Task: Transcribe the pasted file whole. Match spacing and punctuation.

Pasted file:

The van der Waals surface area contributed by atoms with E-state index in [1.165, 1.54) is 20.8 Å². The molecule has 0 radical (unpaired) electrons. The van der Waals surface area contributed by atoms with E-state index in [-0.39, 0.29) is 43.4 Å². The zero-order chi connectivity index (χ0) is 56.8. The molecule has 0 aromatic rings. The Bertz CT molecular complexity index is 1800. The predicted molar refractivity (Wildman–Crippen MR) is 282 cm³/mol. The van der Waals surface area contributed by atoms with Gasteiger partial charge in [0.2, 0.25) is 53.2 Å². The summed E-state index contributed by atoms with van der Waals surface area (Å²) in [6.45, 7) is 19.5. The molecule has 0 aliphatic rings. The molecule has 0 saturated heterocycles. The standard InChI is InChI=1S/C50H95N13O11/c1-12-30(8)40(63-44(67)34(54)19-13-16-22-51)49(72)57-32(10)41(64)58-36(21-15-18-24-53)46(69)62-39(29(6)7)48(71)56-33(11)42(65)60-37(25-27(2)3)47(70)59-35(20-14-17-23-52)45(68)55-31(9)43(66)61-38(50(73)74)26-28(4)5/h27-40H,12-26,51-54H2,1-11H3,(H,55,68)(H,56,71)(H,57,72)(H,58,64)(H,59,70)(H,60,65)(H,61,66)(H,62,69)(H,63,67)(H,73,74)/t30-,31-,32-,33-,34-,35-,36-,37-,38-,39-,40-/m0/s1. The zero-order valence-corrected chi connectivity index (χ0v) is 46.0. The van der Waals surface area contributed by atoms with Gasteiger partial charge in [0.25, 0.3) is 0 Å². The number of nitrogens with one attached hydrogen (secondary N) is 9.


The van der Waals surface area contributed by atoms with E-state index in [1.165, 1.54) is 20.8 Å². The molecule has 0 radical (unpaired) electrons. The van der Waals surface area contributed by atoms with E-state index in [-0.39, 0.29) is 43.4 Å². The zero-order chi connectivity index (χ0) is 56.8. The molecule has 0 aromatic rings. The Bertz CT molecular complexity index is 1800. The predicted molar refractivity (Wildman–Crippen MR) is 282 cm³/mol. The van der Waals surface area contributed by atoms with Gasteiger partial charge in [0.2, 0.25) is 53.2 Å². The summed E-state index contributed by atoms with van der Waals surface area (Å²) in [6.45, 7) is 19.5. The molecule has 0 aliphatic rings. The molecule has 0 saturated heterocycles. The standard InChI is InChI=1S/C50H95N13O11/c1-12-30(8)40(63-44(67)34(54)19-13-16-22-51)49(72)57-32(10)41(64)58-36(21-15-18-24-53)46(69)62-39(29(6)7)48(71)56-33(11)42(65)60-37(25-27(2)3)47(70)59-35(20-14-17-23-52)45(68)55-31(9)43(66)61-38(50(73)74)26-28(4)5/h27-40H,12-26,51-54H2,1-11H3,(H,55,68)(H,56,71)(H,57,72)(H,58,64)(H,59,70)(H,60,65)(H,61,66)(H,62,69)(H,63,67)(H,73,74)/t30-,31-,32-,33-,34-,35-,36-,37-,38-,39-,40-/m0/s1. The zero-order valence-corrected chi connectivity index (χ0v) is 46.0. The van der Waals surface area contributed by atoms with Gasteiger partial charge in [0.25, 0.3) is 0 Å². The number of nitrogens with one attached hydrogen (secondary N) is 9.